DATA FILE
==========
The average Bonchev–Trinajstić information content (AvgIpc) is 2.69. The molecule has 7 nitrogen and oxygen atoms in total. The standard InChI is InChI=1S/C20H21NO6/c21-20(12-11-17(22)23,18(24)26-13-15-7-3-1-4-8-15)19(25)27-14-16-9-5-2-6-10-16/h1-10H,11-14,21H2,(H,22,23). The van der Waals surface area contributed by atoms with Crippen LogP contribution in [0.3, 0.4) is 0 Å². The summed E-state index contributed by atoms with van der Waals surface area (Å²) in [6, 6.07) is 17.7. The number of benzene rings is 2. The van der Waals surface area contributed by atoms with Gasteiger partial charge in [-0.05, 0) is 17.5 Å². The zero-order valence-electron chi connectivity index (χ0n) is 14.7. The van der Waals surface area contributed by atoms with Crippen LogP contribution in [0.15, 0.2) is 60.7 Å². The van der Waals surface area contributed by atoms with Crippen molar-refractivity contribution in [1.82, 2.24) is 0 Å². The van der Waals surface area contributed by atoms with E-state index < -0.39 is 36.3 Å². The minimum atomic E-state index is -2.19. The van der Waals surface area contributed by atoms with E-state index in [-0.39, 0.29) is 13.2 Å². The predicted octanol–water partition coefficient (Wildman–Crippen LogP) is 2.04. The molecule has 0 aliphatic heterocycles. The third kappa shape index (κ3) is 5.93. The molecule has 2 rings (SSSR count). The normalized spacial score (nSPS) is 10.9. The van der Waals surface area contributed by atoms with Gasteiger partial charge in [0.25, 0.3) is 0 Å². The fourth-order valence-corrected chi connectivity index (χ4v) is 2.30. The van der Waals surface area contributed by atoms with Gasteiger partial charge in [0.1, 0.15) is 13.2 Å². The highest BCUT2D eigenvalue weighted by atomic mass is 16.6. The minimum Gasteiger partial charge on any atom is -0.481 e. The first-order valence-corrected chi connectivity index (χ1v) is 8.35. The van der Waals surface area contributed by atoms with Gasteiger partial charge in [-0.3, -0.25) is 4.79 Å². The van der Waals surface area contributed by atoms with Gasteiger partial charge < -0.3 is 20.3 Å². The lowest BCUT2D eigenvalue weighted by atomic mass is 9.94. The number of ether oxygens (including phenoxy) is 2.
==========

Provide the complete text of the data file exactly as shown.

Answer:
The average Bonchev–Trinajstić information content (AvgIpc) is 2.69. The molecule has 7 nitrogen and oxygen atoms in total. The standard InChI is InChI=1S/C20H21NO6/c21-20(12-11-17(22)23,18(24)26-13-15-7-3-1-4-8-15)19(25)27-14-16-9-5-2-6-10-16/h1-10H,11-14,21H2,(H,22,23). The van der Waals surface area contributed by atoms with Crippen LogP contribution in [0.3, 0.4) is 0 Å². The summed E-state index contributed by atoms with van der Waals surface area (Å²) in [6, 6.07) is 17.7. The number of benzene rings is 2. The van der Waals surface area contributed by atoms with Gasteiger partial charge in [-0.05, 0) is 17.5 Å². The zero-order valence-electron chi connectivity index (χ0n) is 14.7. The van der Waals surface area contributed by atoms with Crippen LogP contribution in [0.15, 0.2) is 60.7 Å². The van der Waals surface area contributed by atoms with Crippen molar-refractivity contribution in [1.82, 2.24) is 0 Å². The van der Waals surface area contributed by atoms with E-state index < -0.39 is 36.3 Å². The minimum atomic E-state index is -2.19. The van der Waals surface area contributed by atoms with E-state index in [-0.39, 0.29) is 13.2 Å². The predicted octanol–water partition coefficient (Wildman–Crippen LogP) is 2.04. The molecule has 0 aliphatic heterocycles. The third kappa shape index (κ3) is 5.93. The molecule has 2 rings (SSSR count). The normalized spacial score (nSPS) is 10.9. The van der Waals surface area contributed by atoms with Gasteiger partial charge in [0.25, 0.3) is 0 Å². The fourth-order valence-corrected chi connectivity index (χ4v) is 2.30. The van der Waals surface area contributed by atoms with Gasteiger partial charge in [0.1, 0.15) is 13.2 Å². The highest BCUT2D eigenvalue weighted by atomic mass is 16.6. The minimum Gasteiger partial charge on any atom is -0.481 e. The first-order valence-corrected chi connectivity index (χ1v) is 8.35. The van der Waals surface area contributed by atoms with Gasteiger partial charge in [-0.3, -0.25) is 4.79 Å². The van der Waals surface area contributed by atoms with Gasteiger partial charge < -0.3 is 20.3 Å². The lowest BCUT2D eigenvalue weighted by atomic mass is 9.94. The number of ether oxygens (including phenoxy) is 2.